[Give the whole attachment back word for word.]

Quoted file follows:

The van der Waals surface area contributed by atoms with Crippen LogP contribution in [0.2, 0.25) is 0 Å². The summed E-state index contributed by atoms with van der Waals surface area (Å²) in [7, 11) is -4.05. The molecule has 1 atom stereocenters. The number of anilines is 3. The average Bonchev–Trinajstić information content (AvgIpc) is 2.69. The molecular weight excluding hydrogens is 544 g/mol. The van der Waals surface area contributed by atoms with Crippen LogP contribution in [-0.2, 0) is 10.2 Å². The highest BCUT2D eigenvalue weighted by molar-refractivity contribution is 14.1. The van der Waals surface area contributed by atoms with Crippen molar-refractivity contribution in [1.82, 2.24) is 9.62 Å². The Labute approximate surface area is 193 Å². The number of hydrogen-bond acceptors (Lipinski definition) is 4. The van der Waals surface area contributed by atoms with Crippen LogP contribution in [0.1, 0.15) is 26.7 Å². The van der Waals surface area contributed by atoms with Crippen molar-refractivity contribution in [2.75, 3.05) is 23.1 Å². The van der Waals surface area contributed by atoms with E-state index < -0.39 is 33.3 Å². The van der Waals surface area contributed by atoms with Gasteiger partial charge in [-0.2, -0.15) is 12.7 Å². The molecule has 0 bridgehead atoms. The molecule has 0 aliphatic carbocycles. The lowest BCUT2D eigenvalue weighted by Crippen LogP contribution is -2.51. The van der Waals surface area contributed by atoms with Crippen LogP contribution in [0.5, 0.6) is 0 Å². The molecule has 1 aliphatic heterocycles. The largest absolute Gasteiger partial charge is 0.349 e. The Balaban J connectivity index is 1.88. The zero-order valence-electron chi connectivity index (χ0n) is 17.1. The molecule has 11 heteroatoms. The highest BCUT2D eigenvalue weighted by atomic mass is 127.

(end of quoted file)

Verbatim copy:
The van der Waals surface area contributed by atoms with Crippen LogP contribution in [0.2, 0.25) is 0 Å². The summed E-state index contributed by atoms with van der Waals surface area (Å²) in [7, 11) is -4.05. The molecule has 1 atom stereocenters. The number of anilines is 3. The average Bonchev–Trinajstić information content (AvgIpc) is 2.69. The molecular weight excluding hydrogens is 544 g/mol. The van der Waals surface area contributed by atoms with Crippen LogP contribution in [-0.2, 0) is 10.2 Å². The highest BCUT2D eigenvalue weighted by molar-refractivity contribution is 14.1. The van der Waals surface area contributed by atoms with Crippen molar-refractivity contribution in [1.82, 2.24) is 9.62 Å². The Labute approximate surface area is 193 Å². The number of hydrogen-bond acceptors (Lipinski definition) is 4. The van der Waals surface area contributed by atoms with Crippen LogP contribution in [0.1, 0.15) is 26.7 Å². The van der Waals surface area contributed by atoms with Crippen molar-refractivity contribution in [2.75, 3.05) is 23.1 Å². The van der Waals surface area contributed by atoms with E-state index < -0.39 is 33.3 Å². The van der Waals surface area contributed by atoms with Gasteiger partial charge in [-0.2, -0.15) is 12.7 Å². The molecule has 0 bridgehead atoms. The molecule has 0 aliphatic carbocycles. The lowest BCUT2D eigenvalue weighted by Crippen LogP contribution is -2.51. The van der Waals surface area contributed by atoms with Crippen LogP contribution in [0.5, 0.6) is 0 Å². The molecule has 1 aliphatic heterocycles. The largest absolute Gasteiger partial charge is 0.349 e. The Balaban J connectivity index is 1.88. The zero-order valence-electron chi connectivity index (χ0n) is 17.1. The molecule has 11 heteroatoms. The highest BCUT2D eigenvalue weighted by atomic mass is 127.